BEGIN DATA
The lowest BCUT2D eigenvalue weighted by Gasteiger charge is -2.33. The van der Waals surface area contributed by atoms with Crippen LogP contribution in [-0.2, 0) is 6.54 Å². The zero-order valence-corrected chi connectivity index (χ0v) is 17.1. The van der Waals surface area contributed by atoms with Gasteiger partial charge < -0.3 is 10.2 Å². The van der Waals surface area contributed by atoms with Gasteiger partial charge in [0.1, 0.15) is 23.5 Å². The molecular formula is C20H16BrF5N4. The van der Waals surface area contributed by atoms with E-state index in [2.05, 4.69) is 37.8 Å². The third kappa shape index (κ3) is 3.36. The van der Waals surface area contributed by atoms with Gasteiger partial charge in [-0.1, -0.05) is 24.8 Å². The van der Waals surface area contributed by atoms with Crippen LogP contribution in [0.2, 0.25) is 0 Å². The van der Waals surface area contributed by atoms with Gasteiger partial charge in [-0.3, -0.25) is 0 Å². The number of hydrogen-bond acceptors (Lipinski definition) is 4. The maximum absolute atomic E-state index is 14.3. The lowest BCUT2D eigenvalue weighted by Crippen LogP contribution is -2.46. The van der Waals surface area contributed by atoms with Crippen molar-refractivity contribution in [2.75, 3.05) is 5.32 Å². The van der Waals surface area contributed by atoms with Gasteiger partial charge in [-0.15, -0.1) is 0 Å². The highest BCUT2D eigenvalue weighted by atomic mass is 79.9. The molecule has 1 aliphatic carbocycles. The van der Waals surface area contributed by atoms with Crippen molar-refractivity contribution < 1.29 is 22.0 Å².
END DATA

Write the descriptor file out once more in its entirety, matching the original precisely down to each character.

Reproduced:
The lowest BCUT2D eigenvalue weighted by Gasteiger charge is -2.33. The van der Waals surface area contributed by atoms with Crippen LogP contribution in [-0.2, 0) is 6.54 Å². The zero-order valence-corrected chi connectivity index (χ0v) is 17.1. The van der Waals surface area contributed by atoms with Gasteiger partial charge < -0.3 is 10.2 Å². The van der Waals surface area contributed by atoms with Gasteiger partial charge in [0.1, 0.15) is 23.5 Å². The molecular formula is C20H16BrF5N4. The van der Waals surface area contributed by atoms with E-state index in [2.05, 4.69) is 37.8 Å². The third kappa shape index (κ3) is 3.36. The van der Waals surface area contributed by atoms with Gasteiger partial charge in [-0.1, -0.05) is 24.8 Å². The van der Waals surface area contributed by atoms with Crippen LogP contribution in [0.2, 0.25) is 0 Å². The van der Waals surface area contributed by atoms with Gasteiger partial charge in [-0.3, -0.25) is 0 Å². The number of hydrogen-bond acceptors (Lipinski definition) is 4. The maximum absolute atomic E-state index is 14.3. The lowest BCUT2D eigenvalue weighted by Crippen LogP contribution is -2.46. The van der Waals surface area contributed by atoms with Crippen molar-refractivity contribution in [2.75, 3.05) is 5.32 Å². The van der Waals surface area contributed by atoms with Gasteiger partial charge in [-0.15, -0.1) is 0 Å². The highest BCUT2D eigenvalue weighted by atomic mass is 79.9. The molecule has 1 aliphatic carbocycles. The van der Waals surface area contributed by atoms with Crippen molar-refractivity contribution < 1.29 is 22.0 Å².